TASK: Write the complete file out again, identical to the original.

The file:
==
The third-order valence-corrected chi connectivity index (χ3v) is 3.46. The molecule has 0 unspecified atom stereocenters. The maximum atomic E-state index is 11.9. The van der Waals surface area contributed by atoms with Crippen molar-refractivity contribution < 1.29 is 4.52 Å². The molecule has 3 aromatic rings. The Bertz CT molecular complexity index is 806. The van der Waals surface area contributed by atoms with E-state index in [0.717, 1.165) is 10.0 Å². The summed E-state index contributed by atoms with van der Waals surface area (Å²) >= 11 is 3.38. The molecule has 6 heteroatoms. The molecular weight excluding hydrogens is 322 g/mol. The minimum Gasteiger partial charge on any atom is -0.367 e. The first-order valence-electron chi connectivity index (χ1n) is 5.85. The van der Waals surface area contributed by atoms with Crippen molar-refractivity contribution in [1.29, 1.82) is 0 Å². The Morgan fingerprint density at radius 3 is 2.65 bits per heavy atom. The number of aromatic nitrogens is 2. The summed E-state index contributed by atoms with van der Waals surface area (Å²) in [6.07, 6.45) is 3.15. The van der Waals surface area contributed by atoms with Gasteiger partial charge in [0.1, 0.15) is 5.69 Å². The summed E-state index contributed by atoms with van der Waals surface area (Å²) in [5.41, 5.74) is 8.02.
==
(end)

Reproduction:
The third-order valence-corrected chi connectivity index (χ3v) is 3.46. The molecule has 0 unspecified atom stereocenters. The maximum atomic E-state index is 11.9. The van der Waals surface area contributed by atoms with Crippen molar-refractivity contribution < 1.29 is 4.52 Å². The molecule has 3 aromatic rings. The Bertz CT molecular complexity index is 806. The van der Waals surface area contributed by atoms with E-state index in [0.717, 1.165) is 10.0 Å². The summed E-state index contributed by atoms with van der Waals surface area (Å²) >= 11 is 3.38. The molecule has 6 heteroatoms. The molecular weight excluding hydrogens is 322 g/mol. The minimum Gasteiger partial charge on any atom is -0.367 e. The first-order valence-electron chi connectivity index (χ1n) is 5.85. The van der Waals surface area contributed by atoms with Crippen molar-refractivity contribution in [1.29, 1.82) is 0 Å². The Morgan fingerprint density at radius 3 is 2.65 bits per heavy atom. The number of aromatic nitrogens is 2. The summed E-state index contributed by atoms with van der Waals surface area (Å²) in [6.07, 6.45) is 3.15. The van der Waals surface area contributed by atoms with Gasteiger partial charge in [0.1, 0.15) is 5.69 Å². The summed E-state index contributed by atoms with van der Waals surface area (Å²) in [5.41, 5.74) is 8.02.